Kinect: Microsoft's Accidental Success Story
Microsoft introduced a peripheral device for gaming in November called Microsoft Kinect for Xbox 360. The product turned out to be a brain-dead simple-to-use, innovative and completely new user interface. It became the fastest-selling consumer electronics product in history, and has now sold more than 10 million units.
Kinect's reception has been more akin to an Apple product like the iPod, iPhone or iPad than a Microsoft one. Usually Microsoft has to spend hundreds of millions of marketing dollars just to become a second-tier player. Think of Bing, or Windows Phone 7. But not the Kinect. It just took off. Everyone loves it. The Kinect is Microsoft's iPad -- the hot consumer appliance with no significant competition.
Then something really unusual happened. Kinect became the hottest platform in the industry for bold new inventions. Scientists, hobbyists and inventors started "hacking" the Kinect to build crazy new contraptions, all without Microsoft's knowledge or permission.
Microsoft is used to battling pirates, counterfeiters, hackers and users who want to use without paying. So it was even more surprising when the company embraced and encouraged the movement. Microsoft's approach to Kinect reminds me of Google's approach to Android. In both cases, the companies have no idea where others will take the platform and take a hands-off approach to the direction of innovation.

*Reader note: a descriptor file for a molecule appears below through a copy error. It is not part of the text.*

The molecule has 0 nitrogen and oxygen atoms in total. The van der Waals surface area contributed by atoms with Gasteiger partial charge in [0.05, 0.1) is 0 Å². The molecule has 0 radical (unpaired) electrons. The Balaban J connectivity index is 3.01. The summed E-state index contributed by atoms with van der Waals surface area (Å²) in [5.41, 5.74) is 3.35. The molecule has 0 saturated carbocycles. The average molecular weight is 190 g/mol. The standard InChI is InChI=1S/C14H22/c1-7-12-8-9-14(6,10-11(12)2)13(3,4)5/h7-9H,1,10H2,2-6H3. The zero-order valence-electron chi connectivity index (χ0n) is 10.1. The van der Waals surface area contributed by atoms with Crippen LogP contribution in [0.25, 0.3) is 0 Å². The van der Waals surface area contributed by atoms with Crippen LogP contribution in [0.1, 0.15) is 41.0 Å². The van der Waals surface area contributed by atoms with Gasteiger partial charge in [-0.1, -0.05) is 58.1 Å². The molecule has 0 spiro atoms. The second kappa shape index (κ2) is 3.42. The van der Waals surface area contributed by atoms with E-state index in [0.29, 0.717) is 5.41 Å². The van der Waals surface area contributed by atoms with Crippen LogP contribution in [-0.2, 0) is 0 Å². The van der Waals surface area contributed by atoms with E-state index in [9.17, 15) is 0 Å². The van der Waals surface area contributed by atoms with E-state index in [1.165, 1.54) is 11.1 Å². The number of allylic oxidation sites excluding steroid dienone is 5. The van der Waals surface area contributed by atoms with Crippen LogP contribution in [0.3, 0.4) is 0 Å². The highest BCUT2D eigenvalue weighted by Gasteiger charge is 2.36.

Microsoft officially sanctioned such "hacks" this week by releasing a software developers kit (SDK) for Kinect. What's unusual about the release is that Microsoft says it's "a free beta release for noncommercial applications." In other words, it's for hobbyists, tinkerers, hackers, scientists and inventors, rather than industry partners, software developers and OEMs. The company plans to release a commercial version later, which can be used for third-party applications that will be sold to the public.
Microsoft's SDK is very exciting for one major reason: People have already done mind-blowing things with Kinect even without the SDK. Kinect has been hacked to make serious breakthroughs in technology for marketing, medicine, business, computer science, entertainment and robotics.
A Russian company called ARDoor has created an in-store "mirror" called the AR Door Kinect Fitting Room that superimposes clothes on shoppers. They can quickly cycle through different outfits to see how they'll look.
An academic researcher at the Technical University of Munich created something he calls the "Magic Mirror." Designed for teaching anatomy, the system creates the illusion of a mirror that shows the user's insides through a "hole" in the body.
A graduate student at the University of North Carolina at Chapel Hill created a 3D video conferencing system using four Kinect devices. The system uses head tracking to simulate reality. For example, with a conventional videoconferencing system, the other user is just flat on the screen. If you're looking at the user straight on, the view doesn't change when you move to the side. But with the Kinect-based 3D system, if you move to one side, you see the side of his or her face, rather than just the front.